Ensuring you are fully compliant with the law when operating a business is crucial. If not, you risk potentially finding yourself and your business, in serious trouble with the law.
A regulation that you must comply with as a business is the General Data Protection Regulations, or GDPR as it is more commonly known, which was introduced on the 25th May 2018. It is the toughest privacy and security law, and was set up to protect individuals’ rights and personal information, specifically how it is used and stored by businesses.
As an employer or fleet manager, you will have access to, and be in control of, a large amount of personal information about employees, so it is of utmost importance that you know all about GDPR and ensure your business is compliant. In this guide, we’ll explain the details of GDPR, how it affects your fleet management data, and how to make sure you are complying with the regulations.
What Is GDPR?
The General Data Protection Regulations set out 7 key principles relating to personal data, stating that it must be:
1. Collected for specified, explicit and legitimate purposes.
2. Adequate, relevant and limited to what is necessary in relation to the proposed for which they are processed.
3. Accurate and, where necessary, up to date. Every reasonable step must be taken to ensure that personal data that is inaccurate is erased or rectified without delay.
4. Kept no longer that necessary, to fulfil its purpose.
5. Processed along the lines of the individual’s human rights.
6. Protected against unauthorised or unlawful use, loss or destruction.
What Does GDPR Mean For My Fleet?
As aforementioned, when managing a fleet, you will be handling different types of data about your fleet vehicles, drivers and any other employees that are involved in the operation. When storing this data, you must be absolutely sure of where the data is coming from, how accurate it is, why you are collecting it and how securely the data is stored.
Some examples of data you may be collecting include:
- Contact Details
- Medical Records
- Career History
- Details of Driver Licence
- Driver Behaviour
- Training Certificates
- Location and Journey History (with fleet tracking devices)
Age, gender, address, contact details, medical records and career history are pieces of information most employers hold about their employees, however, as a fleet manager, you may store even more information, such as their driving licence details, driver behaviour and training certificates. This information is required to ensure your employees are qualified to drive your company vehicles and that they are safe to do so.
Under GDPR, you must first obtain permission from your employees before checking their licence, or requesting certain information. This is in order to bring greater transparency between employers and employees when it comes to what kind of personal information is being held about them, and why this is required. Data kept about driver safety can be kept throughout their entire employment as it is necessary in order to comply with safety regulations.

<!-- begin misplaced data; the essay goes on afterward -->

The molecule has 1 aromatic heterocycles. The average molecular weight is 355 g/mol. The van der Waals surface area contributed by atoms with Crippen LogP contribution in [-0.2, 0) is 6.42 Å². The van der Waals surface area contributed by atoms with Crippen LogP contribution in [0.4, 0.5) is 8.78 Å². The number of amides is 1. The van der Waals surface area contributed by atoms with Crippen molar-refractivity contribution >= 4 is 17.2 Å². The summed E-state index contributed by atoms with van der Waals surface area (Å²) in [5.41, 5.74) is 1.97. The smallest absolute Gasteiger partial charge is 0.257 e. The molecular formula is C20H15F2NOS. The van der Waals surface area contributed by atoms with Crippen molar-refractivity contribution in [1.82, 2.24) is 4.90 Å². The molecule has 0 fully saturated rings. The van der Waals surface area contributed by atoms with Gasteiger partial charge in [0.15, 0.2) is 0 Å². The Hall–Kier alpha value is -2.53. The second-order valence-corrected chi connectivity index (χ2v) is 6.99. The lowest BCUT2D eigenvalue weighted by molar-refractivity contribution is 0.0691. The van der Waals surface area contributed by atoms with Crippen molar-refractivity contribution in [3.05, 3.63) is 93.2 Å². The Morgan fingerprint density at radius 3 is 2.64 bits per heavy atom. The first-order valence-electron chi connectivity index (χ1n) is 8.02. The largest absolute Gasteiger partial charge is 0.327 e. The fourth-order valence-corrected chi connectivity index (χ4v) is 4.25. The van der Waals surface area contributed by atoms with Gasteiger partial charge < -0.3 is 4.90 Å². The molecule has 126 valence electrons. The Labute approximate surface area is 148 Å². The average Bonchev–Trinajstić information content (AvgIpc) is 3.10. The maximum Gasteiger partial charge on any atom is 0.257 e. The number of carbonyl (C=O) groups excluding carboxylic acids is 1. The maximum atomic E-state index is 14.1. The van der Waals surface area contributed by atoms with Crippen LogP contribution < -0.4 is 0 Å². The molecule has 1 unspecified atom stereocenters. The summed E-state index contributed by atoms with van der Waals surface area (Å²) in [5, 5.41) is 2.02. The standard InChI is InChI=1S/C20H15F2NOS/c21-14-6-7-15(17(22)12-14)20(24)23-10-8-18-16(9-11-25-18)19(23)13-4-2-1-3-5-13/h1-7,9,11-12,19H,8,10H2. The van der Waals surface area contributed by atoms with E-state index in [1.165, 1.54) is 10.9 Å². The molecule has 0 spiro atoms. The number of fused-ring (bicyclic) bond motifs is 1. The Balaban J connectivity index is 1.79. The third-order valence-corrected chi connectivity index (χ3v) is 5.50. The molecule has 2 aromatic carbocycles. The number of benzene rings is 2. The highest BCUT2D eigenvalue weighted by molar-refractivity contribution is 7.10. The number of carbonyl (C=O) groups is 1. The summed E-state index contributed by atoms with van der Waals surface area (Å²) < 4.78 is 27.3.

In fact, you should be checking your drivers’ licenses at least once a year to keep up-to-date with things such as penalty points that could potentially prevent them from driving. This information should be checked, and updated, frequently to ensure it is accurate in order to comply with the third principle of the regulations.
Data Collected by Fleet Tracking Devices
If you use fleet managing devices and software such as fleet trackers, you need to be especially careful with what kind of information is being collected and recorded. To begin with, you must make your employees aware that the vehicle they are driving is fitted with a tracking device and explain why you are holding this information. One important point to remember is that you should only be tracking a vehicle for reasons that relate to the running of the business and not just employee behaviour, as tracking an individual, rather than the vehicle they drive, means you are in breach of the law.
Some employers may wish to hide a tracking device in their vehicles, sometimes known as covert tracking. The majority of the time, this is just used to prevent theft or to protect the company’s reputation. This is perfectly legal, so long as the driver is aware that the tracking device is there.
Similarly, if you allow your drivers to use company vehicles for personal use, you must provide them with the option to turn off the tracking via a privacy button or similar option.
How Can I Make Sure the Data is Secure and Protected?
With Fleetsmart, all of your driver journey information is kept on a secure database that is hosted in data centres certified by ISO 90001 Quality Management and ISO 27001 Security System Standards. To ensure your data is secure within your own organisation, make sure only those who need the data are granted access, and protect this data with strong passwords. Considering implementing anti-malware systems to prevent sensitive information getting lost or being hacked into, is also a factor which should be considered.